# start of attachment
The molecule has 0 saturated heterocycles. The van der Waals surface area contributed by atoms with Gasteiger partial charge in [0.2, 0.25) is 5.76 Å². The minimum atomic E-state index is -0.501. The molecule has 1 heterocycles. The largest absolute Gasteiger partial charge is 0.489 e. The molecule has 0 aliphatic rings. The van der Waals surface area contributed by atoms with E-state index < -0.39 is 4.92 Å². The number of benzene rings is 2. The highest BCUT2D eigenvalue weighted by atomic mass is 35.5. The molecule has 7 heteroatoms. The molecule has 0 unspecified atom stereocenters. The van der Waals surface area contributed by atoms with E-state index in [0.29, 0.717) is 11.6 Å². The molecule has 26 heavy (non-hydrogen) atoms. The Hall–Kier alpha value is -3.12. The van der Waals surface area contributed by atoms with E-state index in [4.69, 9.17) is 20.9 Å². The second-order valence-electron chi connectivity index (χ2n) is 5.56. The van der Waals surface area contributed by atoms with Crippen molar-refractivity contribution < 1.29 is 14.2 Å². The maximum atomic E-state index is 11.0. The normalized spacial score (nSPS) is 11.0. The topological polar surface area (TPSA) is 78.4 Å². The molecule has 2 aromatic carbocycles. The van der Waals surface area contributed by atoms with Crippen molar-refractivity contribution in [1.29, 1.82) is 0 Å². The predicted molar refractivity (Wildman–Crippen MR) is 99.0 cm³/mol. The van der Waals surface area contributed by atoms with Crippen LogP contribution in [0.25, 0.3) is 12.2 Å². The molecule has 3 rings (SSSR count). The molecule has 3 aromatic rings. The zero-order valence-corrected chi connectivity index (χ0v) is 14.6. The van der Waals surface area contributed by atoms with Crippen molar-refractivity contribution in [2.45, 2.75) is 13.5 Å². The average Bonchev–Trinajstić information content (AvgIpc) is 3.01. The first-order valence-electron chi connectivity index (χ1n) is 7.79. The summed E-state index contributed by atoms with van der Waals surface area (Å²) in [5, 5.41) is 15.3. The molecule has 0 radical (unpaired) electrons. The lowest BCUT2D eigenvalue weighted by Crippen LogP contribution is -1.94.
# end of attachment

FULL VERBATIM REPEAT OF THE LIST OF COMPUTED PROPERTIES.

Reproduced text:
The molecule has 0 saturated heterocycles. The van der Waals surface area contributed by atoms with Gasteiger partial charge in [0.2, 0.25) is 5.76 Å². The minimum atomic E-state index is -0.501. The molecule has 1 heterocycles. The largest absolute Gasteiger partial charge is 0.489 e. The molecule has 0 aliphatic rings. The van der Waals surface area contributed by atoms with E-state index < -0.39 is 4.92 Å². The number of benzene rings is 2. The highest BCUT2D eigenvalue weighted by atomic mass is 35.5. The molecule has 7 heteroatoms. The molecule has 0 unspecified atom stereocenters. The van der Waals surface area contributed by atoms with E-state index in [0.29, 0.717) is 11.6 Å². The molecule has 26 heavy (non-hydrogen) atoms. The Hall–Kier alpha value is -3.12. The van der Waals surface area contributed by atoms with E-state index in [4.69, 9.17) is 20.9 Å². The second-order valence-electron chi connectivity index (χ2n) is 5.56. The van der Waals surface area contributed by atoms with Crippen molar-refractivity contribution < 1.29 is 14.2 Å². The maximum atomic E-state index is 11.0. The normalized spacial score (nSPS) is 11.0. The topological polar surface area (TPSA) is 78.4 Å². The molecule has 2 aromatic carbocycles. The van der Waals surface area contributed by atoms with Crippen molar-refractivity contribution in [1.29, 1.82) is 0 Å². The predicted molar refractivity (Wildman–Crippen MR) is 99.0 cm³/mol. The van der Waals surface area contributed by atoms with Crippen LogP contribution in [0.25, 0.3) is 12.2 Å². The molecule has 3 rings (SSSR count). The molecule has 3 aromatic rings. The zero-order valence-corrected chi connectivity index (χ0v) is 14.6. The van der Waals surface area contributed by atoms with Crippen molar-refractivity contribution in [2.45, 2.75) is 13.5 Å². The average Bonchev–Trinajstić information content (AvgIpc) is 3.01. The first-order valence-electron chi connectivity index (χ1n) is 7.79. The summed E-state index contributed by atoms with van der Waals surface area (Å²) in [5, 5.41) is 15.3. The molecule has 0 radical (unpaired) electrons. The lowest BCUT2D eigenvalue weighted by Crippen LogP contribution is -1.94.